Discussion and exposition of Samurai Champloo is quite difficult for me. Honestly, this is proving to be the most difficult article I have done on the site thus far. That is likely due to Samurai Champloo feeling more like an experience to me than a story. So I will break that experience down into several more coherent parts. Either that, or I am going to end up writing some awkwardly long, thoroughly confusing article filled with words and ideas that give you no clear understanding of my actual experience with the narrative.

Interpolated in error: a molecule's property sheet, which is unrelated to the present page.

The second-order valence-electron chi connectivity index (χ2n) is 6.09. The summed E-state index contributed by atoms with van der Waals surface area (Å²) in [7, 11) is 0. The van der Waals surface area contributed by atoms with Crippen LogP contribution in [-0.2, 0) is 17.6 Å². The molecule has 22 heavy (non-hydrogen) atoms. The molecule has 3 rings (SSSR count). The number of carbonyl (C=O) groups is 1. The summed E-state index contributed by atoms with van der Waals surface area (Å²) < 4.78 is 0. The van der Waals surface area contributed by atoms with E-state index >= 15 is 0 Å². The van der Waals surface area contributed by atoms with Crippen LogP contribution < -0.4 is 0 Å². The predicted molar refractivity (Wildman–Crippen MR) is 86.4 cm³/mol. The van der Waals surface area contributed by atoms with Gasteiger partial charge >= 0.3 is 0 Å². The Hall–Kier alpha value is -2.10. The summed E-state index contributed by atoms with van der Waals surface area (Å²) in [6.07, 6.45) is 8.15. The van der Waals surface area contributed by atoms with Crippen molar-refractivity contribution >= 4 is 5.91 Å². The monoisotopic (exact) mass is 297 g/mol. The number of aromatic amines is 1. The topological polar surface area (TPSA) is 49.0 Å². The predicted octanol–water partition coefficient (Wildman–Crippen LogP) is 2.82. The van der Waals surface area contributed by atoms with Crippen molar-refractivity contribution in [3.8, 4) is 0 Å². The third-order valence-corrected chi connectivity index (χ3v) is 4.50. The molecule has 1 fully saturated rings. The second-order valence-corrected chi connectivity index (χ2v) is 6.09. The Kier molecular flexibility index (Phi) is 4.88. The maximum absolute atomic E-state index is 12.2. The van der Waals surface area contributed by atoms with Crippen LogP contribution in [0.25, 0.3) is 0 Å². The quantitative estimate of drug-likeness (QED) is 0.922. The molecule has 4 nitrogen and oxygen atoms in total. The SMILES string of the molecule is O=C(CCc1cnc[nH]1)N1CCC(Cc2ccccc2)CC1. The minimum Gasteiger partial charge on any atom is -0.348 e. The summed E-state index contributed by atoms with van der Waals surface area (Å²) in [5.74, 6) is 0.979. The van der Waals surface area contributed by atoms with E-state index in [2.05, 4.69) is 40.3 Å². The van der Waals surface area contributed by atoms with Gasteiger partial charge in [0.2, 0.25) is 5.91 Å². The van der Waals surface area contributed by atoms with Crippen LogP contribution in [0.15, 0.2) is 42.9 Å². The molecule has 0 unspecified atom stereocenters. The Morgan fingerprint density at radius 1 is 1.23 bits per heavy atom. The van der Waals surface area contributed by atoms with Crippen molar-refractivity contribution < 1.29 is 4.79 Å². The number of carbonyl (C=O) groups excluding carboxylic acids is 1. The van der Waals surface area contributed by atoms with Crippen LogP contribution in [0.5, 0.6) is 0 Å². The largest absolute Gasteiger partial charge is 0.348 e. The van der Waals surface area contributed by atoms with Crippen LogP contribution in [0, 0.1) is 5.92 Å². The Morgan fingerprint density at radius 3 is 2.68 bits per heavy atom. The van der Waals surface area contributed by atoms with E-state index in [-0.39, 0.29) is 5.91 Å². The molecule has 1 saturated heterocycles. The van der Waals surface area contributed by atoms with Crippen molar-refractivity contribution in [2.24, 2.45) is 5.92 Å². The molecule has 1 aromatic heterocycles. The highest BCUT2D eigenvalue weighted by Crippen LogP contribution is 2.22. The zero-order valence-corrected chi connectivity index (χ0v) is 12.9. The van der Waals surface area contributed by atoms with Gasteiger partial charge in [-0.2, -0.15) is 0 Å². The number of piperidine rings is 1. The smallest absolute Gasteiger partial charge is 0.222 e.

The Story: Basically, a young girl named Fuu decides to go on a cross country trip to find her estranged father after she receives a nudge by way of her place of employment being destroyed when two wandering samurai mistakenly duel one another. The restaurant where she works burns down and after aiding the two samurai escape the local authorities they three form a loosely held traveling party which navigates through numerous misadventures on the way to ultimately reaching their goal of tracking down her father. The two samurai are named Mugen and Jin. The two are seemingly the antithesis of each other. Mugen, a native of the Ryu Kyuus, is an unorthodox swordsman with a wild and lawless nature. He is extremely short tempered, irrational to some extent and fearless. Jin, a traditional samurai from a renowned school of swordsmanship, is calm, extremely rational and a model of bushido ethics with one major exception. The funny thing however is that those are all simplistic surface differences. At their cores however, they are deeply similar. They both believe only in themselves and their own strength. They refuse to bow down and be ruled. They both seek freedom from the lives they were tethered to prior to becoming wanderers. They both are disillusioned with the state of man and subsequently the way of the sword in their era. They both know the severe loneliness of being basically unfit for society as it stands. In the case of Jin, he was likely born in the wrong time. In the case of Mugen, he lives with the mentality of a different place. The two maintain a very strange comradery that is thoroughly entertaining. As someone who has travelled a lot, their relationship really struck a chord with me. There is a natural sense of togetherness and friendship that forms when you travel together with a party. It can be fleeting companionship or a lifelong friendship that develops but that fact that you have experienced certain things together links you forever. The small party of three travels together and while moving forward also experience one another’s pasts, helping them to come to greater understandings of themselves. It has a lot of that classic fated storytelling feel in that way. You also get that feeling as well whenever the group disbands for a time. They always find themselves back together.